“The educational foundations of our society are presently being eroded by a rising tide of mediocrity that threatens our very future as a Nation and a people.” These words from A Nation at Risk constituted the first shot in a war that has been raging since the seminal study on the U.S. educational system was published in 1983.
A Nation at Risk found that 23 million American adults were functionally illiterate, that the average achievement for high school students on standardized tests was lower than it had been before the launch of Sputnik in 1957, and that only one-fifth of the country’s 17-year-old students had the ability to write a persuasive essay.
Alarmed, schools and elected officials set about fixing the system, and in doing so developed a practical obsession with standardized testing, leading teachers to abandon creative programs to support and engage students along the way. Decisions about learning have moved further and further from the classroom over the years. Today, the loudest voices in the debate about how to improve education don’t belong to the stakeholders with the most to lose or gain, but rather to politicians, unions, and even religious groups. With practically every new president comes a new commission to tackle the system’s shortcomings. (This trend predates A Nation at Risk: We saw No Child Left Behind in 2006, the Task Force on Education in 1960, the Committee on Education Beyond the High School in 1956, and The Truman Report in 1947.) And yet little headway has been made here in Los Angeles and across the country.
When writer Ed Leibowitz profiled former LAUSD superintendent John Deasy for Los Angeles magazine in 2012, only 62 percent of our district’s students were considered likely to graduate and close to 30 percent showed up for class without command of the English language. The 2014 National Assessment of Educational Progress, which grades how American students performed in three subjects last year, found 18 percent of students were proficient in U.S. history, 27 percent were proficient in geography, and 23 percent were proficient in civics. There were no significant improvements to proficiencies across the board since the last NAEP study was released in 2010.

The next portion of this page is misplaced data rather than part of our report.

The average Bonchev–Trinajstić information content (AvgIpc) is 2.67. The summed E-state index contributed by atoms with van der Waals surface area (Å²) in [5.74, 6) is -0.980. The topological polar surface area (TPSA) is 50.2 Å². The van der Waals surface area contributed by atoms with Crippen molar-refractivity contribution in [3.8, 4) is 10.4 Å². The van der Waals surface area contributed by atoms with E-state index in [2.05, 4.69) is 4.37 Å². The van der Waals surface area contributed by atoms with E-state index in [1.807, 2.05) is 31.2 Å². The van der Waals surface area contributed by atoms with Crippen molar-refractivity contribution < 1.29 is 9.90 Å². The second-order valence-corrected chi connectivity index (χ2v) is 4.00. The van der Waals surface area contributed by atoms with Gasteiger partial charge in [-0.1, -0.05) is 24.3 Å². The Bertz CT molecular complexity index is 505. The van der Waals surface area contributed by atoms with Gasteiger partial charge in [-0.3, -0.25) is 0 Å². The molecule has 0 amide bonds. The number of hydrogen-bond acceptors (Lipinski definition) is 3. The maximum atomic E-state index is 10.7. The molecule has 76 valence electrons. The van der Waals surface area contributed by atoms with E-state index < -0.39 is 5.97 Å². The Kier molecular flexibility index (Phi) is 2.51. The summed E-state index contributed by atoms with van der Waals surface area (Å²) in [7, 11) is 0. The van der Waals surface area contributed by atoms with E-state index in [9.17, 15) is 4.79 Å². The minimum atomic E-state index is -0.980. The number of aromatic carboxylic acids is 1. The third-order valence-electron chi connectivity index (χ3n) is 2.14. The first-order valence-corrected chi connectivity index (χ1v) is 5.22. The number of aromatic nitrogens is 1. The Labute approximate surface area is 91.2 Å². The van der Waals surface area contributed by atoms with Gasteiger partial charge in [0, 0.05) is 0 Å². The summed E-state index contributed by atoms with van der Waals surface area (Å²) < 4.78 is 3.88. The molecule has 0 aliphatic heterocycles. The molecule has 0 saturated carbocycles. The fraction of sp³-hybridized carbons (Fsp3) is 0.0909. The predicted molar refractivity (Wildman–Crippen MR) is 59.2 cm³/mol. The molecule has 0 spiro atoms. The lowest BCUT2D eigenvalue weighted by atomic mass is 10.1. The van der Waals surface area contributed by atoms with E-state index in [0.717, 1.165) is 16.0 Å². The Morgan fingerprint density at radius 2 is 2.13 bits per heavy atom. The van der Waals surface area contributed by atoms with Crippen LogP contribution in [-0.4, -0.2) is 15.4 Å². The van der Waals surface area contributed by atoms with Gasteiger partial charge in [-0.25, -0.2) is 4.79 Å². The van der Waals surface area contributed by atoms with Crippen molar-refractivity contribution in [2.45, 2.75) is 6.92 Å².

I believe there’s a solution: It’s called backpack funding, and it limits decision-making power to the individuals involved—students, parents, and educators.
Libertarian Reason Magazine describes backpack funding this way: “Instead of giving a set amount of dollars to a school based on the number of students in a given district, each student is given a certain amount of funding that follows them to whatever school they enroll in. Students with special needs get extra dollars that follow them. Under the best version of backpack funding, educators have complete flexibility to use the money as they see fit: on more teachers, programs, facility, or whatever they think will help their students succeed. Backpack funding focuses attention and resources exactly where it should be: on the students. And it gives principals, teachers, and parents the chance to find out what works best for each student.”
It also gives parents a way to reward classroom innovators by enabling those parents to remove their children, and thus their children’s funding, from schools that don’t perform. Some limitations would be necessary to protect underserved students from losing resources that could become too expensive for a shrinking school, of course. Instituting single zip code-based enrollment, for example, would protect entire neighborhoods from suffering as a result of lost funds.
You may remember Mitt Romney once proposed using $25 billion in federal money to allow students to attend any school they choose—public, charter, online, or private—an idea, he said, that would introduce marketplace dynamics into education to drive academic gains. That’s the thinking at play here.
A bill seeking to change the way schools are funded was recently introduced in Colorado. It does not fully embrace a backpack funding model, but it does take a step in that direction. The new legislation will send any funds set aside for students determined to be “at risk” or “English language learners” directly to the schools to be spent flexibly.
I know the idea of backpack funding—and the engaging educational programming it could inspire—works because I saw a version of it in action with my son Eli.